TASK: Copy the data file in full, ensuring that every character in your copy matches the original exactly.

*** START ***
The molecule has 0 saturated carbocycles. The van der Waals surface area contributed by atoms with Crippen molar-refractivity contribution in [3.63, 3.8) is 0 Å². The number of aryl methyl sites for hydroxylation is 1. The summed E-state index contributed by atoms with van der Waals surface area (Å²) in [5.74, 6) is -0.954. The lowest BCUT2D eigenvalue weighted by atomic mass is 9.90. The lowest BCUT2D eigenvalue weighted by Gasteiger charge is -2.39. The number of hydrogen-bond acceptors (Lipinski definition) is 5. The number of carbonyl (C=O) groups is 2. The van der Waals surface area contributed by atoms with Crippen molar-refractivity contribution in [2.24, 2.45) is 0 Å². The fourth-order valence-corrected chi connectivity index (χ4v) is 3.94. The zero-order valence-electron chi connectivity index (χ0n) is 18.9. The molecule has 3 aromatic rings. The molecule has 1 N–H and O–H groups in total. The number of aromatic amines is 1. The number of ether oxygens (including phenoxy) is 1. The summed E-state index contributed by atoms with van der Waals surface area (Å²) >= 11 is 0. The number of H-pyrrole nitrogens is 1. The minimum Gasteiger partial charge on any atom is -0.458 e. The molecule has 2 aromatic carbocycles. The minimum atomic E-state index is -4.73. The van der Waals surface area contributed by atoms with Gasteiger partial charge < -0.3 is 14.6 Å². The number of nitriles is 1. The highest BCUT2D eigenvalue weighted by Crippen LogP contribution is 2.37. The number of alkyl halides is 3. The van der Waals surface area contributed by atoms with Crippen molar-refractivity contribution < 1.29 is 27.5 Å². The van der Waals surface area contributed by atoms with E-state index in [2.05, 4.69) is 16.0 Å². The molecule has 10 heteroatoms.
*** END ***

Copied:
The molecule has 0 saturated carbocycles. The van der Waals surface area contributed by atoms with Crippen molar-refractivity contribution in [3.63, 3.8) is 0 Å². The number of aryl methyl sites for hydroxylation is 1. The summed E-state index contributed by atoms with van der Waals surface area (Å²) in [5.74, 6) is -0.954. The lowest BCUT2D eigenvalue weighted by atomic mass is 9.90. The lowest BCUT2D eigenvalue weighted by Gasteiger charge is -2.39. The number of hydrogen-bond acceptors (Lipinski definition) is 5. The number of carbonyl (C=O) groups is 2. The van der Waals surface area contributed by atoms with Crippen molar-refractivity contribution in [2.24, 2.45) is 0 Å². The fourth-order valence-corrected chi connectivity index (χ4v) is 3.94. The zero-order valence-electron chi connectivity index (χ0n) is 18.9. The molecule has 3 aromatic rings. The molecule has 1 N–H and O–H groups in total. The number of aromatic amines is 1. The number of ether oxygens (including phenoxy) is 1. The summed E-state index contributed by atoms with van der Waals surface area (Å²) >= 11 is 0. The number of H-pyrrole nitrogens is 1. The minimum Gasteiger partial charge on any atom is -0.458 e. The molecule has 2 aromatic carbocycles. The minimum atomic E-state index is -4.73. The van der Waals surface area contributed by atoms with Gasteiger partial charge < -0.3 is 14.6 Å². The number of nitriles is 1. The highest BCUT2D eigenvalue weighted by Crippen LogP contribution is 2.37. The number of alkyl halides is 3. The van der Waals surface area contributed by atoms with Crippen molar-refractivity contribution < 1.29 is 27.5 Å². The van der Waals surface area contributed by atoms with E-state index in [2.05, 4.69) is 16.0 Å². The molecule has 10 heteroatoms.